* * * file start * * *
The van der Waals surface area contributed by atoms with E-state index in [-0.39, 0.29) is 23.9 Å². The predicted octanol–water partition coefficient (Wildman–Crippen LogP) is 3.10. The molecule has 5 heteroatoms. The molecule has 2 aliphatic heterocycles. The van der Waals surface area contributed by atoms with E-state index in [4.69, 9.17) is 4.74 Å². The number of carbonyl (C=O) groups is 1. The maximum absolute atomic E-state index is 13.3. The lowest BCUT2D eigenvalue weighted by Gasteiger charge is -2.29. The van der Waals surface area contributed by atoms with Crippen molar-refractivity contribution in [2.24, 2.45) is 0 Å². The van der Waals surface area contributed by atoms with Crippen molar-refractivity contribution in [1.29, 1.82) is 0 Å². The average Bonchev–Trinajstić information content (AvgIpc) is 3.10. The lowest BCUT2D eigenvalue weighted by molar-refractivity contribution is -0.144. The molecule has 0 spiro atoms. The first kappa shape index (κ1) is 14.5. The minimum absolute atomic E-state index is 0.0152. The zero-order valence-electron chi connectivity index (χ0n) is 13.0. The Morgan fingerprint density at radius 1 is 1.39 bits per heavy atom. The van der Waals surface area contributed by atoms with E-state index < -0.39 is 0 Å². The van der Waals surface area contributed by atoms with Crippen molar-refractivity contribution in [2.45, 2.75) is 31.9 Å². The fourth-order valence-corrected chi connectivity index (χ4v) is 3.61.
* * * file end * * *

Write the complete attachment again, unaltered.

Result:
The van der Waals surface area contributed by atoms with E-state index in [-0.39, 0.29) is 23.9 Å². The predicted octanol–water partition coefficient (Wildman–Crippen LogP) is 3.10. The molecule has 5 heteroatoms. The molecule has 2 aliphatic heterocycles. The van der Waals surface area contributed by atoms with E-state index in [4.69, 9.17) is 4.74 Å². The number of carbonyl (C=O) groups is 1. The maximum absolute atomic E-state index is 13.3. The lowest BCUT2D eigenvalue weighted by Gasteiger charge is -2.29. The van der Waals surface area contributed by atoms with Crippen molar-refractivity contribution in [2.24, 2.45) is 0 Å². The van der Waals surface area contributed by atoms with Crippen molar-refractivity contribution in [1.29, 1.82) is 0 Å². The average Bonchev–Trinajstić information content (AvgIpc) is 3.10. The lowest BCUT2D eigenvalue weighted by molar-refractivity contribution is -0.144. The molecule has 0 spiro atoms. The first kappa shape index (κ1) is 14.5. The minimum absolute atomic E-state index is 0.0152. The zero-order valence-electron chi connectivity index (χ0n) is 13.0. The Morgan fingerprint density at radius 1 is 1.39 bits per heavy atom. The van der Waals surface area contributed by atoms with E-state index < -0.39 is 0 Å². The van der Waals surface area contributed by atoms with Crippen molar-refractivity contribution in [2.45, 2.75) is 31.9 Å². The fourth-order valence-corrected chi connectivity index (χ4v) is 3.61.